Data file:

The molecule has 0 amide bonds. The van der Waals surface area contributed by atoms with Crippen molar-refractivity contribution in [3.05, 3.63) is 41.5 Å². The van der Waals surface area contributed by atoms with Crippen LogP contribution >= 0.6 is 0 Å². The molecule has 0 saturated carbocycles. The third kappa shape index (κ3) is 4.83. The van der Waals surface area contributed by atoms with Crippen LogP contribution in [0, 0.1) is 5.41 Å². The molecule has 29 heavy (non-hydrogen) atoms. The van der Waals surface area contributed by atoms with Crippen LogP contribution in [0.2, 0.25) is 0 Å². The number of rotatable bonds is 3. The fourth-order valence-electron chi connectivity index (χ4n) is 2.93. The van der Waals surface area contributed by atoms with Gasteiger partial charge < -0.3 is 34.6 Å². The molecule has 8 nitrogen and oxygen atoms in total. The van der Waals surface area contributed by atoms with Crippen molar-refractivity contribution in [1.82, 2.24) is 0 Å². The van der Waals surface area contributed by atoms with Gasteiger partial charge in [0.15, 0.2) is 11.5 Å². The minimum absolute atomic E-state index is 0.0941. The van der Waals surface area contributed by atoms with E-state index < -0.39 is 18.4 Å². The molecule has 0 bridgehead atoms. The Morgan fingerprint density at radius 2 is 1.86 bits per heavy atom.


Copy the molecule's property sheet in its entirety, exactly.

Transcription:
The molecule has 0 amide bonds. The van der Waals surface area contributed by atoms with Crippen molar-refractivity contribution in [3.05, 3.63) is 41.5 Å². The van der Waals surface area contributed by atoms with Crippen LogP contribution >= 0.6 is 0 Å². The molecule has 0 saturated carbocycles. The third kappa shape index (κ3) is 4.83. The van der Waals surface area contributed by atoms with Crippen LogP contribution in [0, 0.1) is 5.41 Å². The molecule has 29 heavy (non-hydrogen) atoms. The van der Waals surface area contributed by atoms with Crippen LogP contribution in [0.2, 0.25) is 0 Å². The number of rotatable bonds is 3. The fourth-order valence-electron chi connectivity index (χ4n) is 2.93. The van der Waals surface area contributed by atoms with Gasteiger partial charge < -0.3 is 34.6 Å². The molecule has 8 nitrogen and oxygen atoms in total. The van der Waals surface area contributed by atoms with Crippen molar-refractivity contribution in [1.82, 2.24) is 0 Å². The van der Waals surface area contributed by atoms with Gasteiger partial charge in [0.15, 0.2) is 11.5 Å². The minimum absolute atomic E-state index is 0.0941. The van der Waals surface area contributed by atoms with E-state index < -0.39 is 18.4 Å². The molecule has 0 bridgehead atoms. The Morgan fingerprint density at radius 2 is 1.86 bits per heavy atom.